Today we’re happy to welcome Anne O’Connell, an author currently juggling fiction and nonfiction writing, which, as you know, is near and dear to our Bookshelf Muse hearts. Authors are often advised not to switch genres—to find something you’re good at or passionate about and stick with it. But the truth is that for many of us, passion isn’t confined to a certain kind of story. We need to be able to write (and sell) the stories that interest us, whatever genre they happen to be. But how do we do it successfully? Luckily, Anne is here to talk about her tips on doing just that…
On this, the occasion of the launch of my first novel, I pondered briefly on whether or not I’ll be giving up the other writing I do… not a chance! Mental Pause is my first novel but my first book was @home in Dubai, a nonfiction book published traditionally by Summertime Publishing, and my second was a self-published e-book about doing your own PR. I enjoyed writing them all equally.
I consider my specialized skill to be simply…. writing. Do some writers have a particular niche they focus on? Most do and many ‘experts’ warn not to switch about, as it makes it difficult to market your services. That’s probably the biggest downside to switching genres. For authors with a following, it can alienate your readers. But sometimes you just need a change, right? If you plan on juggling genres, just promise that you’ll be back. It’ll be part of your messaging. If you’re traditionally published you might have a battle on your hands with your publisher, though. That’s when you might consider turning to self-publishing.
For me, I need the variety. After spending days on end writing web copy for a client, my eyes tend to glaze over and my mind wanders. Sometimes the screen even gets blurry. It’s amazing how invigorating it is to switch gears to a work of fiction. It’s almost as energizing as a brisk walk on the beach.
Switching genres may have its ups and downs but that doesn’t mean it’s not doable. Here are some successful methods for writing across genres:
- Look for inspiration to spark an idea (for business writing or nonfiction, it usually comes from a client brief or an area of expertise; for my novel it came from a night sweat).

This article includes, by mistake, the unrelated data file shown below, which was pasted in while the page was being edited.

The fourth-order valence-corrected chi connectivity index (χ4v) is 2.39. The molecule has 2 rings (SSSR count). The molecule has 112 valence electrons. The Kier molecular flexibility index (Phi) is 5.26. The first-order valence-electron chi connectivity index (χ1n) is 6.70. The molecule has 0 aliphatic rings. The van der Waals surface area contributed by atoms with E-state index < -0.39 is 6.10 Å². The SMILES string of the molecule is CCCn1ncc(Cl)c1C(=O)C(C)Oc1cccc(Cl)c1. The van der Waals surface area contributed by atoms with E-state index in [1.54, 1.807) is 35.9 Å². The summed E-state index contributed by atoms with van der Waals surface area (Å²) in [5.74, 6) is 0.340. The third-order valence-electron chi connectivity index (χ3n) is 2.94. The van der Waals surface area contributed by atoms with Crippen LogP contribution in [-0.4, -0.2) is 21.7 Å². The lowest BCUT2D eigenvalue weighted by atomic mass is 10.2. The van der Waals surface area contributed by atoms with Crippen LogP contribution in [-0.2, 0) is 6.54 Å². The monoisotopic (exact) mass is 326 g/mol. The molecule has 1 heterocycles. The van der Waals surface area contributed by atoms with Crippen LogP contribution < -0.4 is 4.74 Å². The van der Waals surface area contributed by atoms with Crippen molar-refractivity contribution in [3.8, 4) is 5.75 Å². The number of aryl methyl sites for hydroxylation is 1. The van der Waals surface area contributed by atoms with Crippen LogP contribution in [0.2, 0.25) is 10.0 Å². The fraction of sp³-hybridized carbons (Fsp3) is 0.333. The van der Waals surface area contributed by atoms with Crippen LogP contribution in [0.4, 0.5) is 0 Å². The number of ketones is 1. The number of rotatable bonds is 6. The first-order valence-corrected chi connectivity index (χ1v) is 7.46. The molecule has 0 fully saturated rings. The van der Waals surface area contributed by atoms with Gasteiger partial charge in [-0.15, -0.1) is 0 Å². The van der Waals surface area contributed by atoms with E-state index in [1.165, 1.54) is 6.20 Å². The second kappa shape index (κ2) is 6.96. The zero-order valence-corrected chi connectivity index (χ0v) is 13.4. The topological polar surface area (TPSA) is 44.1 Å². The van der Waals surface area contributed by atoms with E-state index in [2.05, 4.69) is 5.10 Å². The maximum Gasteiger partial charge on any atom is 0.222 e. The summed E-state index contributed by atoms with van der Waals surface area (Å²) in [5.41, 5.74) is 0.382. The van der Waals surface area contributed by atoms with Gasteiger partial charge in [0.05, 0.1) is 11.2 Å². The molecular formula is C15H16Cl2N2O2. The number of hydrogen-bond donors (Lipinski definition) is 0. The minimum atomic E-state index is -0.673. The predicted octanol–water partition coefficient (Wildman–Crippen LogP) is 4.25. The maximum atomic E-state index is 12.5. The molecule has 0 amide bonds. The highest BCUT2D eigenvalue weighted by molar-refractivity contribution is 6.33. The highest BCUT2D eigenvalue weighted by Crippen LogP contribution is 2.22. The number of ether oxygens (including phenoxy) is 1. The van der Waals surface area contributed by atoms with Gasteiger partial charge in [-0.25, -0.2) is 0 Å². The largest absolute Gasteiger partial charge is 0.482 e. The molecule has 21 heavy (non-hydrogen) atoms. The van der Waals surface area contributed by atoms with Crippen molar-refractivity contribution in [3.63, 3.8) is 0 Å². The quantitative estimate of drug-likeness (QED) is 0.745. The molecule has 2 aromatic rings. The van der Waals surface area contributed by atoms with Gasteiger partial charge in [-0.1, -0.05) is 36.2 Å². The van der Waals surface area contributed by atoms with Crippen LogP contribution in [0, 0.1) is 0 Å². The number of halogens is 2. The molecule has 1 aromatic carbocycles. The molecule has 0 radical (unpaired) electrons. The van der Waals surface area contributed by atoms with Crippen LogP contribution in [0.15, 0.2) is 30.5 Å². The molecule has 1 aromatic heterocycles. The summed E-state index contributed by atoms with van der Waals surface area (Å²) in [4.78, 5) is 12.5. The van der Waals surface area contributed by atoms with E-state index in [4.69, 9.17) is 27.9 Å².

- Write a synopsis of the idea. Just get it all down… it’s what I call a mental dump.
- Determine the target market for any type of writing before you get too far into it because that will dictate some of your language use and the level of writing.
- Write an outline. For business writing it’s usually pretty sewn-up before I write the bulk of the piece; for nonfiction it starts with a fairly complete chapter outline. But my novel evolved as I wrote it, from a loose idea and a bunch of scenes from my initial mad ramblings of a peri-menopausal woman that I had dumped into a document. I know some authors need to start with a more prescribed outline but your personality will guide you here. The important thing is to just write.
- Do the background research, which is equally as important for both. For nonfiction, it lends credibility and for fiction, believability.
Tempering the Confusion
If you decide to write multiple genres, be ready to manage a complex communications strategy. I’m in the midst of fine-tuning mine to make sure that it speaks to both my copy writing clientele as well as readers of my novel (hopefully many more to come). The novelist persona is very new so I’m gently introducing that side of me, while maintaining the ‘bread and butter’ of my copy writing side.
- I have redesigned my website that I’ve had for more than five years. I’ve made it softer and changed the focus from hard-core business to more of a personal feel. Most of my clients are in the service or consulting industries and are therefore more people centric, so it works well.
- I’ve added a books tab and am creating landing pages for my books (for @Home in Dubai it actually links to a whole different website).